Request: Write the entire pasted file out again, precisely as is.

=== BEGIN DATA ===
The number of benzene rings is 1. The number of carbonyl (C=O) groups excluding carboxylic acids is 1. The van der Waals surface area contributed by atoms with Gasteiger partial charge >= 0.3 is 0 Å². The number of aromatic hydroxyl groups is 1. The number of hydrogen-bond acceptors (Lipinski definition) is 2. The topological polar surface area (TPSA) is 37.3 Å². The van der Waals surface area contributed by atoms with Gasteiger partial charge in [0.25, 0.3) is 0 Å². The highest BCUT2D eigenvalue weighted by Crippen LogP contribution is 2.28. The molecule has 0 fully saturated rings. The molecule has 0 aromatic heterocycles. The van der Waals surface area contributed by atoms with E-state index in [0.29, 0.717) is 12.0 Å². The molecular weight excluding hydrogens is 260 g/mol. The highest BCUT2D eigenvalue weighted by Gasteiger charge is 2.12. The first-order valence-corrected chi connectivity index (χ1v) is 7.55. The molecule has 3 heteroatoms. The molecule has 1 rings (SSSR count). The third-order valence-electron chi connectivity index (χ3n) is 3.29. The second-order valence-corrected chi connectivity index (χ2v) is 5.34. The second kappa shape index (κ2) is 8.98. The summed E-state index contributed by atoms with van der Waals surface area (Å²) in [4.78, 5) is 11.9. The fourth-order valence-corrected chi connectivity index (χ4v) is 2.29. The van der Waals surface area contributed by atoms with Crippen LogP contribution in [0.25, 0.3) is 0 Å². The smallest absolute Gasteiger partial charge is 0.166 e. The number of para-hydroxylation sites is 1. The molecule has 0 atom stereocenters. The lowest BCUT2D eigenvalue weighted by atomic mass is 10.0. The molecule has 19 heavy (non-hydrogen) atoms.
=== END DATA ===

The number of benzene rings is 1. The number of carbonyl (C=O) groups excluding carboxylic acids is 1. The van der Waals surface area contributed by atoms with Gasteiger partial charge >= 0.3 is 0 Å². The number of aromatic hydroxyl groups is 1. The number of hydrogen-bond acceptors (Lipinski definition) is 2. The topological polar surface area (TPSA) is 37.3 Å². The van der Waals surface area contributed by atoms with Gasteiger partial charge in [0.25, 0.3) is 0 Å². The highest BCUT2D eigenvalue weighted by Crippen LogP contribution is 2.28. The molecule has 0 fully saturated rings. The molecule has 0 aromatic heterocycles. The van der Waals surface area contributed by atoms with E-state index in [0.29, 0.717) is 12.0 Å². The molecular weight excluding hydrogens is 260 g/mol. The highest BCUT2D eigenvalue weighted by Gasteiger charge is 2.12. The first-order valence-corrected chi connectivity index (χ1v) is 7.55. The molecule has 3 heteroatoms. The molecule has 1 rings (SSSR count). The third-order valence-electron chi connectivity index (χ3n) is 3.29. The second-order valence-corrected chi connectivity index (χ2v) is 5.34. The second kappa shape index (κ2) is 8.98. The summed E-state index contributed by atoms with van der Waals surface area (Å²) in [4.78, 5) is 11.9. The fourth-order valence-corrected chi connectivity index (χ4v) is 2.29. The van der Waals surface area contributed by atoms with Crippen LogP contribution in [0.25, 0.3) is 0 Å². The smallest absolute Gasteiger partial charge is 0.166 e. The number of para-hydroxylation sites is 1. The molecule has 0 atom stereocenters. The lowest BCUT2D eigenvalue weighted by atomic mass is 10.0. The molecule has 19 heavy (non-hydrogen) atoms.